medicine was felt for over 500 years. He is well known for his commentaries on Aristotle
and for his critique of Neoplatonism of al-Farabi and Ibn Sina. But he is best known for
his reconciliation of religion and philosophy, aql (reason) and naql (tradition).
Ibn Rushd used Quranic injunctions to reflect upon and to observe Allah's signs as an
injunction to philosophize. He genuinely believed that the methodology of the theologians
was not adequate to elucidate the divine Shariah and in an extremely clever fashion
underscored the religious necessity of philosophy. Ibn Rushd's contribution to reconciling
philosophy and religion actually was a deconstruction of the differences between Asharite
theologians and ancient Greek philosophers. He was able to show that the elements of
Aristotelian and Platonic philosophy that the Asharites deemed unIslamic was indeed within
the domain of the freedom of thought allowed by Islamic shariah.
Philosophy, since Ibn Rushd has evolved very much and so has theology. Indeed we are
living in an era which is witnessing the emergence of a philosophical tradition explicitly
opposed to "reason" (postmodernism). Moreover modern philosophy and its
secularized world view make us wonder whether even Ibn Rushd can bridge the gap between
religion and modernity today?. One of the unfortunate consequences of the decline of
philosophy in the Muslim world has been the stagnation of Islamic sciences.
Deprived of the intellectual challenge from philosophy, Islamic theology has become
stunted and indeed in dire need of reexamination. Islamic philosophy had played a major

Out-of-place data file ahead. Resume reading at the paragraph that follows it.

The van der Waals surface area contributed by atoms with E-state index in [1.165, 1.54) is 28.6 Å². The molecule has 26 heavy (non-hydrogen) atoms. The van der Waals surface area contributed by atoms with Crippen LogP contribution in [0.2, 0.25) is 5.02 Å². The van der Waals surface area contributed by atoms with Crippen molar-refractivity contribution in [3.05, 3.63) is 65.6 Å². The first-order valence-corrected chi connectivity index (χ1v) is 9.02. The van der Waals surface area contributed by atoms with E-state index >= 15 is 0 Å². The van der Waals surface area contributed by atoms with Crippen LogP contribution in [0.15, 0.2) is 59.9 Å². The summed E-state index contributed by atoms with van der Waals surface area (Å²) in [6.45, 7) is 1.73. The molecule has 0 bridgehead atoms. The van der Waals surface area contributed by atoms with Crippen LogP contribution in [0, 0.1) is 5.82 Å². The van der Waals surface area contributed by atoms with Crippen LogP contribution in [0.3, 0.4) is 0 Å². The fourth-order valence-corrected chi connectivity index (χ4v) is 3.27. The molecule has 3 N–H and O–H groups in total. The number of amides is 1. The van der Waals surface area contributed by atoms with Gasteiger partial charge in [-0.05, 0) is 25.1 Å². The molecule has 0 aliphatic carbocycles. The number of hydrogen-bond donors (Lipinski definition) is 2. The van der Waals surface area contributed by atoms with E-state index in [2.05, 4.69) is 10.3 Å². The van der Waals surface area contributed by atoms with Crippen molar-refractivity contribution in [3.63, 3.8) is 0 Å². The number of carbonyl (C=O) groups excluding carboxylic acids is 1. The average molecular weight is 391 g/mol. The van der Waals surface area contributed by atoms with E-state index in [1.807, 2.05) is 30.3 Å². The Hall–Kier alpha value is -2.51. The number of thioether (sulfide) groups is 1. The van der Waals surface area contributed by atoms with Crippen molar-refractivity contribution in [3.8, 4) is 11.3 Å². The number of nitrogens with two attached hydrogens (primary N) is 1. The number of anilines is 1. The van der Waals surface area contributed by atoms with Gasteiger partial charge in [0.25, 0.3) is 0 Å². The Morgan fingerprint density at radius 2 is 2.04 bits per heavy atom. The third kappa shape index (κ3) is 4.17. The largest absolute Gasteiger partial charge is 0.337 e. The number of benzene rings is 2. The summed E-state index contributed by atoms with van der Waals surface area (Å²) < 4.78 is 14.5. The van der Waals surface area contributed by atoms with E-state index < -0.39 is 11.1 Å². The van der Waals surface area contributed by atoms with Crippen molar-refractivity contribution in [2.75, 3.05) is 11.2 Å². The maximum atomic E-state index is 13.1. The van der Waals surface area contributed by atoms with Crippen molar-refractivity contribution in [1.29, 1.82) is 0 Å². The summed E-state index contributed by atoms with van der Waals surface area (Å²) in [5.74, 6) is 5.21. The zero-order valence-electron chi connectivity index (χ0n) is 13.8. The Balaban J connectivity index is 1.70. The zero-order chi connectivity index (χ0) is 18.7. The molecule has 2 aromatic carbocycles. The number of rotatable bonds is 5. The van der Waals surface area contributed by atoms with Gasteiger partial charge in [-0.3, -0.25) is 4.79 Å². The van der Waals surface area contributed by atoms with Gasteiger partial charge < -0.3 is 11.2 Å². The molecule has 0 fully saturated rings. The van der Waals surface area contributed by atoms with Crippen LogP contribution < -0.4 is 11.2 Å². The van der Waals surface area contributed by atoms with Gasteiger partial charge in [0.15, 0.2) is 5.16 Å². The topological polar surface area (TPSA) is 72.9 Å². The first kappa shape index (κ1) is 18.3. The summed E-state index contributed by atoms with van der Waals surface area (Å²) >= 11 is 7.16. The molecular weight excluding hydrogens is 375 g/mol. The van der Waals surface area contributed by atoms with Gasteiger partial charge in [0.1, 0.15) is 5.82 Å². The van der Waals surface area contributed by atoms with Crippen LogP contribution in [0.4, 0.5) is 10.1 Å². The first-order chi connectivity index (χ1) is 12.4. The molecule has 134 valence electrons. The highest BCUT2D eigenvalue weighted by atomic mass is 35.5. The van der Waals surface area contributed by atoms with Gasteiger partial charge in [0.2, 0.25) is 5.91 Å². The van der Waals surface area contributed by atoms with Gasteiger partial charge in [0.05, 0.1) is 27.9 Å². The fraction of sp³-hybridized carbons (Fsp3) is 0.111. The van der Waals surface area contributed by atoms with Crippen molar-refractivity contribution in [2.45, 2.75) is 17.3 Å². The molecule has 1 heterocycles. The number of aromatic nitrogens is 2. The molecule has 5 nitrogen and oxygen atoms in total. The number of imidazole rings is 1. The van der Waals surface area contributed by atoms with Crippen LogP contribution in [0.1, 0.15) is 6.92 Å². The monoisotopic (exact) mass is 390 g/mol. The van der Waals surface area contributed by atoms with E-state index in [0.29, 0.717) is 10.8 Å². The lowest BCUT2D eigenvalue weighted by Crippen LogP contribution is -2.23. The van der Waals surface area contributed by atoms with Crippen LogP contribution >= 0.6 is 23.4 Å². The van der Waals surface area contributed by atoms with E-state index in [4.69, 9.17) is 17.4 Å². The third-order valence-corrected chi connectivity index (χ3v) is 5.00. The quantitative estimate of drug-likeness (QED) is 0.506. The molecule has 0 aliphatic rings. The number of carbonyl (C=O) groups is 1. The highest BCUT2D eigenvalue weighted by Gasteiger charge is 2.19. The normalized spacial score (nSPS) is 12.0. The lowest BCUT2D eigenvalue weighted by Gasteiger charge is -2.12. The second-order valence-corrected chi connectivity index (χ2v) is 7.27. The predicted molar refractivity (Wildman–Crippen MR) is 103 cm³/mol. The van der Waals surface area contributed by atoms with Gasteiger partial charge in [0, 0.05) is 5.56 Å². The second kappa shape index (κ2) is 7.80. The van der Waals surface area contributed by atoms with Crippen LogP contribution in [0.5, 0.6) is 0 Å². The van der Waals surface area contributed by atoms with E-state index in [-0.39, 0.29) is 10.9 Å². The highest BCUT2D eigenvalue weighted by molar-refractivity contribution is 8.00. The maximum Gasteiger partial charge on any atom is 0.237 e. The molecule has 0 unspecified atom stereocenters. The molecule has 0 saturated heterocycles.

role in the development of Islamic theology and Fiqh. Remember, initially the sources of
Islamic Law were, The Quran and the Sunnah alone. But the development of the Usul al-fiqh
and the use of ijtihad (independent reasoning) has led tothe recognition that public
interest and reason can also contribute tolegislation, particularly in areas on which the
original sources (Quranand Sunnah) are silent. This development transpired when Islamic
theologians and jurists were forced to respond to challenges posed by rational theologians
like the muttazalites and philosophers.
Thus the dialectics between reason and revelation was played out as debates between
philosophers and theologians, between Sufis (mystics) and Fuqaha (jurists). The debates
between Al-Ghazali and Ibn Rushd, and IbnRushd and Ibn Taymiyyah, are great milestones in
the general development of Islamic thought. As inheritors of this great intellectual
tradition we are indeed blessed. It is time that we remember the contributions of Ibn
Rushd to Islamic thought.
The great Muslim philosopher enriched Islamic discourses through his writings on Law and
his debates with the theologians. He also enriched and indeed transformed Christian
theology through Aquinas and Jewish theology through Maimonides. We need to revive the
spirit of Ibn Rushd to once again inject vitality into Islamic thought. Even though we
lament the fact that Ibn Rushd did not have a great impact on Islamic thought and are
jealous of the West which has benefited from him so much, we can remember with pride his
role in the most fascinating debate between philosophers and theologians that spanned four
centuries. This debate remains an integral part of the development of Islamic thought and
Ibn Rushd played a central role in it. We conclude by reminding our readers that great
scholars like Ibn Rushd are jewels not only in the heritage of Islam but also in the
legacy of World civilization. Ibn Rushd may not have been a Philosopher-King but he was
indeed a King amongst philosophers.